3 Tips to Help Prepare You for Your First Cancer Treatment

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When you learn you have cancer, there are so many questions swirling through your mind. Oftentimes, things happen so quickly that you don’t even have time to stop and do a lot of research yourself. Stephanie Bonfilio, RN, MSN, OCN, Nurse Navigator with St. Elizabeth Healthcare Cancer Care/Medical Oncology, has three tips to help you prepare for your first chemotherapy treatment.

  1. Bring a friend to the appointment before treatment begins. At St. Elizabeth you will be scheduled for a teaching appointment with the nurse navigator before chemotherapy treatment. At this appointment, you will have a personalized, one-on-one session with the navigator. The navigator will explain the details of your treatment and answer any questions you may have. Stephanie explains, “Four ears are better than two. A lot is happening to you; if you have a support person with you, they can help you remember the details and ask questions for you.”
  2. Pick up all medications before your first treatment. During your appointment, you may be prescribed medicine or given a list of over-the-counter medicines that will help with the side effects of chemotherapy. You want to have those medicines already at home before you start treatment. It’s best to plan ahead and have these medications on hand instead of being inconvenienced.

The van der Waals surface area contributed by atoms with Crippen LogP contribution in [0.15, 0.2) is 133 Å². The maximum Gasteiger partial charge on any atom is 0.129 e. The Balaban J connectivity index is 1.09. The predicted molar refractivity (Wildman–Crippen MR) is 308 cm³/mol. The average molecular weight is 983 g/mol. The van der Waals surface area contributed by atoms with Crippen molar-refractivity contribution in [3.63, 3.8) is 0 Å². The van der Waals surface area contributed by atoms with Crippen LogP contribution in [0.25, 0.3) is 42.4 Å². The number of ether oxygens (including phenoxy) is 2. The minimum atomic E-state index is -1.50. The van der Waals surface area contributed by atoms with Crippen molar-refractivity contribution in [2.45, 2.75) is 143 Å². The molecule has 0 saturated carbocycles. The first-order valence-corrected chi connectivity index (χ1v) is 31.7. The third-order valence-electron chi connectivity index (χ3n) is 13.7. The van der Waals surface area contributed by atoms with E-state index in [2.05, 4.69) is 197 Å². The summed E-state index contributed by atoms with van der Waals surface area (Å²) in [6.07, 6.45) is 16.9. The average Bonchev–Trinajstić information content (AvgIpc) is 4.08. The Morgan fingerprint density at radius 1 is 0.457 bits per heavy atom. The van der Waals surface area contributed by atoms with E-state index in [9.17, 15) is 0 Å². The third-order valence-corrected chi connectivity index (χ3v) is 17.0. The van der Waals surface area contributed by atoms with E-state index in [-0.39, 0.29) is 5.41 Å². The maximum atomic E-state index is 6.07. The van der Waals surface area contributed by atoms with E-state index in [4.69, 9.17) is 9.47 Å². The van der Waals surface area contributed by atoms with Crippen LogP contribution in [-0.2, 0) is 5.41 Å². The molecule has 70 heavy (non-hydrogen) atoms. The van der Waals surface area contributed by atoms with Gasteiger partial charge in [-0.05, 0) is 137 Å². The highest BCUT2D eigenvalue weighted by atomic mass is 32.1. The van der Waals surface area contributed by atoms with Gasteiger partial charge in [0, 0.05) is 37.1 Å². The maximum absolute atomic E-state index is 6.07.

3. Keep a notebook and pen with you at all times to write down questions. You will often think of questions to ask your doctor when you are driving or at the store. You don’t want to forget those questions before you make it home, so be sure to carry a notebook and pen with you to jot them down. Then at your next appointment or your next phone call with the nurse navigator, you have all your questions in one notebook.

What You Should Bring to Your Cancer Treatment

Stephanie also suggests you come to your first treatment with a few things to keep you comfortable.

“During treatment, you may want some of your own items with you,” she said. “Although we have blankets, food and things to pass the time, you may be more comfortable with your own blanket and snacks.”

Stephanie also recommends bringing books, iPads/laptops, or knitting to help you pass the time. Although every area has a television, you could be there for more than 3 hours, depending on your treatment.

You may also want to bring a support person or have someone stop in to say hello during your treatment. Chatting with a friend can make the time go by faster.

How to Navigate the Cancer Treatment Journey

The most important thing to remember is you are not alone. Your entire cancer care team is there to help you through this difficult time.

“Cancer doesn’t just affect your body, it affects your life,” says Stephanie. “We are here for your mind, body and spirit. If you need anything, we are here for you or can connect you with the resources that can help.”

If you have questions or want to learn more, visit the St. Elizabeth Cancer Resource Center or call the Resource Center at (859) 301-5476 to speak with trained volunteers providing information and emotional support as you go through treatment.